“NATIVITY LEGENDS” OR HISTORICAL FACTS? A Response to Free Inquiry
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© 2013, by John Tors. All Rights Reserved.
It’s that time of year again. Christmas is approaching, and with it a bevy of annual traditions: Christmas carols, decorations, coloured lights on houses, shopping for gifts – and, of course, the farrago of assaults by atheists and liberal scholars on the historical truth of the Gospel accounts of the birth of Jesus. The latest such is “Joseph Ratzinger and the Nativity Legends” by Etienne Vermeersch, in Free Inquiry magazine. Thus far, all such assaults have failed. Let us examine Vermeersch’s case and see whether he has managed to break with tradition by actually offering a valid argument against the Nativity accounts.
Before we begin, though, we must point out that Vermeersch’s article is directed specifically against Joseph Ratzinger’s book Jesus of Nazareth: The Infancy Narratives. It is not our intention to defend this specific book or the teachings of Joseph Ratzinger, the former head of the Roman Catholic church’s Office of the Holy Inquisition who became Pope Benedict XVI; Roman Catholicism is “a different gospel, which is not another” (Galatians 1:6b-7a). We are only examining Vermeersch’s arguments against the Nativity accounts in the Gospel books. With this understanding, let us proceed.
Is There a Double Standard Regarding Claims of Miracles?
Vermeersch begins by presenting a paraphrase of an account from “Buddhist … scripture” about Siddhartha Gautama’s (Buddha’s) birth, in which his mother Maya sees him enter her womb in the shape of a white elephant, at which point “All of nature rejoiced: trees and plants blossomed, rivers stopped flowing, and musical instruments played without being touched.” He is subsequently born by painlessly exiting from Maya’s side and “he could walk immediately and at each step a lotus flower appeared on the ground.”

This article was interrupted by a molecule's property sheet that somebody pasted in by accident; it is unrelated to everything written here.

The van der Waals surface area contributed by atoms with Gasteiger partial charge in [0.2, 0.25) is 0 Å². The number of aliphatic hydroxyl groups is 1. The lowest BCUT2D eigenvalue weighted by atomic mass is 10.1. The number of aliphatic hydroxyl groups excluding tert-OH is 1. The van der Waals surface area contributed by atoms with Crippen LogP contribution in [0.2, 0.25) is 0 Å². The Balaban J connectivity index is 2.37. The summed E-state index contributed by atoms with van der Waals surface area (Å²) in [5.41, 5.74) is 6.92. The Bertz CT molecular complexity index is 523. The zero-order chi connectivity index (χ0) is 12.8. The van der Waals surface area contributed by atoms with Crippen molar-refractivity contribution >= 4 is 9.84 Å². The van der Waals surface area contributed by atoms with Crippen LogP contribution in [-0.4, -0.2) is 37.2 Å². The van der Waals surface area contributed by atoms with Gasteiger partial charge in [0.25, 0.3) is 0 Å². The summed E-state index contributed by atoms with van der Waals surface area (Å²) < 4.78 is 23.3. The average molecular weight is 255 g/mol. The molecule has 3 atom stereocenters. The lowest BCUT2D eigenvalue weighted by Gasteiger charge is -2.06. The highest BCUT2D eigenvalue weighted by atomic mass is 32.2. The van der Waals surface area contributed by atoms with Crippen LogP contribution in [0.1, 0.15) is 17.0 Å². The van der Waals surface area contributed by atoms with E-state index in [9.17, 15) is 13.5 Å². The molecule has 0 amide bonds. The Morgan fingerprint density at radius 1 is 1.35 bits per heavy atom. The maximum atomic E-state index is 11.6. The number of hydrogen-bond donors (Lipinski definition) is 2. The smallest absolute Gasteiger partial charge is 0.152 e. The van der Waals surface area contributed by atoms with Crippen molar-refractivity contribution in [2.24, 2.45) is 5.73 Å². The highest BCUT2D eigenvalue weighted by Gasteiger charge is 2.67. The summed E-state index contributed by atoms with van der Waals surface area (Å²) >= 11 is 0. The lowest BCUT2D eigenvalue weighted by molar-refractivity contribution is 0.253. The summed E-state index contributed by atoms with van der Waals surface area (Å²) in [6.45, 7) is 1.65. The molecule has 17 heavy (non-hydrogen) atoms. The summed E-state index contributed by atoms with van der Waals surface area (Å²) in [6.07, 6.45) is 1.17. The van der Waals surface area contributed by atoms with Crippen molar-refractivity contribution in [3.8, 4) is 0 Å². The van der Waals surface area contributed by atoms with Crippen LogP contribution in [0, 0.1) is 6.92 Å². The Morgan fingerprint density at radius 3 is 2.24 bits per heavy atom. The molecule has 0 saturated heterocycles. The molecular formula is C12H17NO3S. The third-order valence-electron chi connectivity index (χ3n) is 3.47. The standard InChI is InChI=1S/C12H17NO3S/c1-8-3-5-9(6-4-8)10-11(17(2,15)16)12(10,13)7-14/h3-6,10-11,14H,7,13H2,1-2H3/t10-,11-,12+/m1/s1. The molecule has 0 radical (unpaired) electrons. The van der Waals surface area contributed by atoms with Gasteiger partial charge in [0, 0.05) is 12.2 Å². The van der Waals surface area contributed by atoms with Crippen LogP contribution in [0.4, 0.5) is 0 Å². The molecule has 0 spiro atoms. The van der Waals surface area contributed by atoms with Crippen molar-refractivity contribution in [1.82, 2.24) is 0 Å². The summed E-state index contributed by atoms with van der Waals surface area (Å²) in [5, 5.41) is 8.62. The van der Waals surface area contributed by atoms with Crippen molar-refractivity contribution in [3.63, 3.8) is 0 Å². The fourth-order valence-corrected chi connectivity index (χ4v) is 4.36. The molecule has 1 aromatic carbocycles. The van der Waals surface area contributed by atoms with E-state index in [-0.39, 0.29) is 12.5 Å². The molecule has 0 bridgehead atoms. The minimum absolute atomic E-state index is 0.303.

Vermeersch juxtaposes this with a paraphrase of the Nativity account of Jesus from the Gospel According to Matthew. He then wonders why “We consider stories of miracles from other cultures to be fantasies, but when it comes to the Bible, even sensible people lose their critical faculties.“
Yet the answer is not difficult to see. We do not discount miracle stories out of hand, as Vermeersch does, but we do apply “critical faculties,” as Vermeersch does not do, to assess their credibility. In the case of Siddhartha, we first note that he supposedly lived ca. 563-483 BC, yet the earliest available biographical documentation about him comes from the late 1st century AD, almost six centuries after the putative events. That means it is certainly not eyewitness testimony, and it is far too late to carry weight.
Add to this the fact that the earliest biographical material about Siddhartha does not include miracle accounts, but portrays him as a prince who was isolated in his father’s palace to keep him ignorant of the unpleasant facts of disease, aging, and death; when he found out about these he went into extreme distress; he took up asceticism but failed to alleviate his own pain; he finally decided to starve himself to death and after seven days without food he thought he saw a “vision” that “enlightened” him to the “true nature” of reality. Given that hallucinations are a known side-effect of starvation, this story could possibly be true, though Siddhartha’s hallucinations tell us nothing about the “true nature” of reality. The salient point for us, however, is that the miracle stories clearly were very late additions to the story of Siddhartha, and not original to it. These two facts, then, require the dismissal of Buddhist miracle claims.
On the other hand, the life, miracles, death, and resurrection of Jesus are the best attested facts of ancient history, recorded in four separate accounts, all of them based on eyewitness testimony, and all written during the lifetime of eyewitnesses who could have debunked them had they been false. Even the hostile witness of the Talmud Bar Sanhedrin 43a seems to ascribe Jesus’ miracles to sorcery rather than denying them, thus apparently tacitly admitting that He performed miracles.